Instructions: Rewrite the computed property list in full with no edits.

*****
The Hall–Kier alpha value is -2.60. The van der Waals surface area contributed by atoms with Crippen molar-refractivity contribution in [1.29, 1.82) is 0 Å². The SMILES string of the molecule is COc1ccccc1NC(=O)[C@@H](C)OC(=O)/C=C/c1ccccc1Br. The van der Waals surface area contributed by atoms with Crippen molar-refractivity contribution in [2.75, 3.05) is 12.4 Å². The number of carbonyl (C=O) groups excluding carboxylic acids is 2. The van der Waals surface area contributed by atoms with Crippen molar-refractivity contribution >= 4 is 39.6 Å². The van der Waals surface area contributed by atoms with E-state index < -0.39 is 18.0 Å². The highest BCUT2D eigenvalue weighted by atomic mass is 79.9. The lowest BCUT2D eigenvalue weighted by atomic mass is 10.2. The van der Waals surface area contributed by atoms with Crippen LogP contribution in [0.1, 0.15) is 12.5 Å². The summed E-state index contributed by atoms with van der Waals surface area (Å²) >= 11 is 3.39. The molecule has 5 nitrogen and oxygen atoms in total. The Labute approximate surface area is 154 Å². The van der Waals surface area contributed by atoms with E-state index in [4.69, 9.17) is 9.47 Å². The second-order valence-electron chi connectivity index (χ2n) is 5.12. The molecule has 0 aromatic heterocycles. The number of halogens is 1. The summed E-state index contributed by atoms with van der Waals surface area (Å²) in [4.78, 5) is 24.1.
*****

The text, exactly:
The Hall–Kier alpha value is -2.60. The van der Waals surface area contributed by atoms with Crippen molar-refractivity contribution in [1.29, 1.82) is 0 Å². The SMILES string of the molecule is COc1ccccc1NC(=O)[C@@H](C)OC(=O)/C=C/c1ccccc1Br. The van der Waals surface area contributed by atoms with Crippen molar-refractivity contribution in [2.75, 3.05) is 12.4 Å². The number of carbonyl (C=O) groups excluding carboxylic acids is 2. The van der Waals surface area contributed by atoms with Crippen molar-refractivity contribution >= 4 is 39.6 Å². The van der Waals surface area contributed by atoms with E-state index < -0.39 is 18.0 Å². The highest BCUT2D eigenvalue weighted by atomic mass is 79.9. The lowest BCUT2D eigenvalue weighted by atomic mass is 10.2. The van der Waals surface area contributed by atoms with Crippen LogP contribution in [0.1, 0.15) is 12.5 Å². The summed E-state index contributed by atoms with van der Waals surface area (Å²) >= 11 is 3.39. The molecule has 5 nitrogen and oxygen atoms in total. The Labute approximate surface area is 154 Å². The van der Waals surface area contributed by atoms with E-state index in [4.69, 9.17) is 9.47 Å². The second-order valence-electron chi connectivity index (χ2n) is 5.12. The molecule has 0 aromatic heterocycles. The number of halogens is 1. The summed E-state index contributed by atoms with van der Waals surface area (Å²) in [4.78, 5) is 24.1.